How Canadians are coping with the housing market

Anesh Bhandari and his wife decided to sell their home in early May, less than a year after purchasing their four-bedroom townhouse in Surrey, BC for $870,000.

Both were looking forward to their first open house, Bhandari said, betting on how many showings the house would get. Later they found out that only one person had come to view the property.

“It was an eye-opener,” Bhandari told in a phone interview on Thursday. “My buyer didn’t expect that, nobody did.”

Bhandari and his wife plan to move from British Columbia to Ontario to be closer to your employer’s office in Mississauga. But now the process of selling their house and buying a new house is a struggle, said the 36-year-old.

After 30 days on the market, the 167-square-foot house listed for $1.15 million still hasn’t sold, even though it’s listed for $50,000 less than similar homes in the area, Bhandari said. He took the house off the market in mid-June.

“At that time, sellers were waiting for yesterday’s price and buyers were looking for tomorrow’s price,” Bhandari said.

After getting an extension from his employer to work from home until December, Bhandari now plans to relist the house in October with the goal of selling it before the end of the year.

Bhandari is one of several Canadians who spoke to about the impact Canada’s housing reform is having on their decision to buy or sell a home. Housing markets are now experiencing a “far and wide” correction across the country following a series of interest rate hikes by the Bank of Canada, according to a new report from Royal Bank of Canada (RBC).

Declining home prices, coupled with less resale activity, indicate that housing markets in Canada are currently slowing. According to RBC’s forecast, median home prices in Canada are expected to decline through the remainder of 2022, eventually falling 12 percent from their peak in February in mid-2023.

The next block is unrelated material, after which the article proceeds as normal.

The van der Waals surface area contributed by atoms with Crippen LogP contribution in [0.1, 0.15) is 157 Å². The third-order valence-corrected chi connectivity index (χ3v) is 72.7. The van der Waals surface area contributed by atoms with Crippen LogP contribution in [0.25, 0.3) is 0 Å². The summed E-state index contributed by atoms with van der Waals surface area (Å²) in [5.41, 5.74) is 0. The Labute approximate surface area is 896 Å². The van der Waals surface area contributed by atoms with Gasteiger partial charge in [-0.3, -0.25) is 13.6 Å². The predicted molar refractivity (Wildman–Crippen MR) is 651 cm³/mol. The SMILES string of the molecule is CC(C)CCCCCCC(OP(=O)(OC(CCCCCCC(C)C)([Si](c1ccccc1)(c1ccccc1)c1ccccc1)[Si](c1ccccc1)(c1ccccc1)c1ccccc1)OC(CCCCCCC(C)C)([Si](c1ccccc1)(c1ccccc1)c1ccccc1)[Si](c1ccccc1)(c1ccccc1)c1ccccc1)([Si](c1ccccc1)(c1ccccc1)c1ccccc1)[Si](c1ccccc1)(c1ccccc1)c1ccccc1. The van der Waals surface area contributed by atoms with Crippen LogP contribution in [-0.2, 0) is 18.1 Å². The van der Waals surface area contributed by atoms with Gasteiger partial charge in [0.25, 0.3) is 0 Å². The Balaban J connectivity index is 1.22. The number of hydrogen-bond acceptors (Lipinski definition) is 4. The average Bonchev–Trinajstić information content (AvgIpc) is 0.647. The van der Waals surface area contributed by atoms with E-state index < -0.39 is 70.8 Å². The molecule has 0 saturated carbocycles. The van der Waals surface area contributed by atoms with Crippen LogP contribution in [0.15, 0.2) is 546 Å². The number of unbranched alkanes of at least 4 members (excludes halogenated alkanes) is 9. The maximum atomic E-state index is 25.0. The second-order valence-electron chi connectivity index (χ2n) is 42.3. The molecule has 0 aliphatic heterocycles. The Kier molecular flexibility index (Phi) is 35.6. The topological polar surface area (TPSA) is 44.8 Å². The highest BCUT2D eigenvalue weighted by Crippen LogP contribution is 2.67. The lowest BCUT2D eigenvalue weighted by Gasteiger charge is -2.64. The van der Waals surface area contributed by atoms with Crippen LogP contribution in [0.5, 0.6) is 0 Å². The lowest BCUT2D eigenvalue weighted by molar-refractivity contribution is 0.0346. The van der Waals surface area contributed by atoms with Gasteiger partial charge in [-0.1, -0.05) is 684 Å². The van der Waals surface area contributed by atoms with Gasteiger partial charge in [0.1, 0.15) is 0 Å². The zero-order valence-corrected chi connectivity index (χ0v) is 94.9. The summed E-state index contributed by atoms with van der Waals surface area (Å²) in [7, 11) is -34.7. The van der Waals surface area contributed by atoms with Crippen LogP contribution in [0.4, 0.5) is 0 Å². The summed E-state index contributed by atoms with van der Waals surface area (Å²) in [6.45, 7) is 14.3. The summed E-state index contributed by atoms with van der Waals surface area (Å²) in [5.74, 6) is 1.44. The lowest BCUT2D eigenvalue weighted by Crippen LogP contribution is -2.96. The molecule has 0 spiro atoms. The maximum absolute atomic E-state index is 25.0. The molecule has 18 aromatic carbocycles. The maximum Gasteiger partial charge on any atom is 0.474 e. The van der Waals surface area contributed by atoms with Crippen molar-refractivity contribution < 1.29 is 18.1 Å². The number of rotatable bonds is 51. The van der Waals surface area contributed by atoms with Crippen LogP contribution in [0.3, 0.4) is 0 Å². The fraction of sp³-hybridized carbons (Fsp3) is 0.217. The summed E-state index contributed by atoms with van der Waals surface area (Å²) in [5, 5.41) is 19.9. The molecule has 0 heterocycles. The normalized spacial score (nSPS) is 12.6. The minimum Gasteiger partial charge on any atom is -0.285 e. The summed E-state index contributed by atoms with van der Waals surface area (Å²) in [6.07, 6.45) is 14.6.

“[This] It’s an important correction, RBC Assistant Chief Economist Robert Hogg told in a telephone interview Wednesday. “We rarely see this kind of double-digit price reduction nationally.”

The increase in interest rates played a key role in correcting some of the anomalies in home prices that Canadians saw during the pandemic, said James Laird, CEO of

“The last few years have been irrational and it’s some rationalization to make up for the excitement that’s happening right now,” he told in a phone interview on Wednesday. “Given the red-hot momentum of the last two and a half years, we feel it makes sense now to take a breather.”

After hitting a record high of $816,720 in February, the national median home price has been steadily declining, according to data from the Canadian Real Estate Association (CREA). Canada’s median home price in June was $665,849, not seasonally adjusted.

Uncertainty about what to expect from the Bank of Canada regarding further interest rate hikes may be encouraging some Canadians to sit out the market, Laird said.

“The central bank is still moving from pandemic rate policy … to post-pandemic inflation policy, we don’t know exactly where the bank wants to go,” Leary said.

In the face of a volatile market driven by declining home prices, Hogg says current sellers need to be proactive and realize the market is very different than it was just a few months ago.

“Prices are likely to continue to decline in the coming months, so the market is unlikely to be friendly to sellers in the short term,” Hogg said. “Buyers are coming to the market with a small budget… Until then, they have strict limits [how much they can afford]He said.

Toronto, Vancouver areas more balanced

According to RBC, large housing markets across Ontario and British Columbia are expected to see some sharp corrections compared to other regions in Canada. The reason for this is the sky-high house prices that characterized these areas during most of the Covid-19 outbreak. Hogg said these areas are more sensitive to interest rate hikes.

According to data compiled by CREA, the median home price in Ontario and British Columbia rose by $1,086,493 and $1,104,098 in February. Both figures are not seasonally adjusted.